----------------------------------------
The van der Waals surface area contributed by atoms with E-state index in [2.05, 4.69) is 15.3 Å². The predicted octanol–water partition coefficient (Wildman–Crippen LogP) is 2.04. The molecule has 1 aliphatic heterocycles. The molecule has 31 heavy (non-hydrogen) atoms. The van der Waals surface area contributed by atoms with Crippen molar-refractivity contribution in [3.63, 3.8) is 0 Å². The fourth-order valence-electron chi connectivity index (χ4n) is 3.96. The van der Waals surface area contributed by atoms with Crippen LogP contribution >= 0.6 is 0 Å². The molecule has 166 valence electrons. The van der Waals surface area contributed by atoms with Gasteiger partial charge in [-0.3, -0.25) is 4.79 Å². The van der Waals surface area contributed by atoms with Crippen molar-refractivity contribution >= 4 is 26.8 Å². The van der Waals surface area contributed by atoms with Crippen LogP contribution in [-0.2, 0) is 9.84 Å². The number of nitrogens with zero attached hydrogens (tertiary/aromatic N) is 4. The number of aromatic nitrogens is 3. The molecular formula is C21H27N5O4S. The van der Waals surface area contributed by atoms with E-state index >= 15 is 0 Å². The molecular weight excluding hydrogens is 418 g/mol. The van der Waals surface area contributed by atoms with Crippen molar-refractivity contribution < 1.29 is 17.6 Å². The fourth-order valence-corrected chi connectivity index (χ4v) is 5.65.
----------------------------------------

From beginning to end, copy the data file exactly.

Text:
The van der Waals surface area contributed by atoms with E-state index in [2.05, 4.69) is 15.3 Å². The predicted octanol–water partition coefficient (Wildman–Crippen LogP) is 2.04. The molecule has 1 aliphatic heterocycles. The molecule has 31 heavy (non-hydrogen) atoms. The van der Waals surface area contributed by atoms with Crippen molar-refractivity contribution in [3.63, 3.8) is 0 Å². The fourth-order valence-electron chi connectivity index (χ4n) is 3.96. The van der Waals surface area contributed by atoms with Crippen LogP contribution >= 0.6 is 0 Å². The molecule has 166 valence electrons. The van der Waals surface area contributed by atoms with Gasteiger partial charge in [-0.3, -0.25) is 4.79 Å². The van der Waals surface area contributed by atoms with Crippen molar-refractivity contribution >= 4 is 26.8 Å². The van der Waals surface area contributed by atoms with Crippen LogP contribution in [-0.2, 0) is 9.84 Å². The number of nitrogens with zero attached hydrogens (tertiary/aromatic N) is 4. The number of aromatic nitrogens is 3. The molecular formula is C21H27N5O4S. The van der Waals surface area contributed by atoms with E-state index >= 15 is 0 Å². The molecular weight excluding hydrogens is 418 g/mol. The van der Waals surface area contributed by atoms with Crippen molar-refractivity contribution < 1.29 is 17.6 Å². The fourth-order valence-corrected chi connectivity index (χ4v) is 5.65.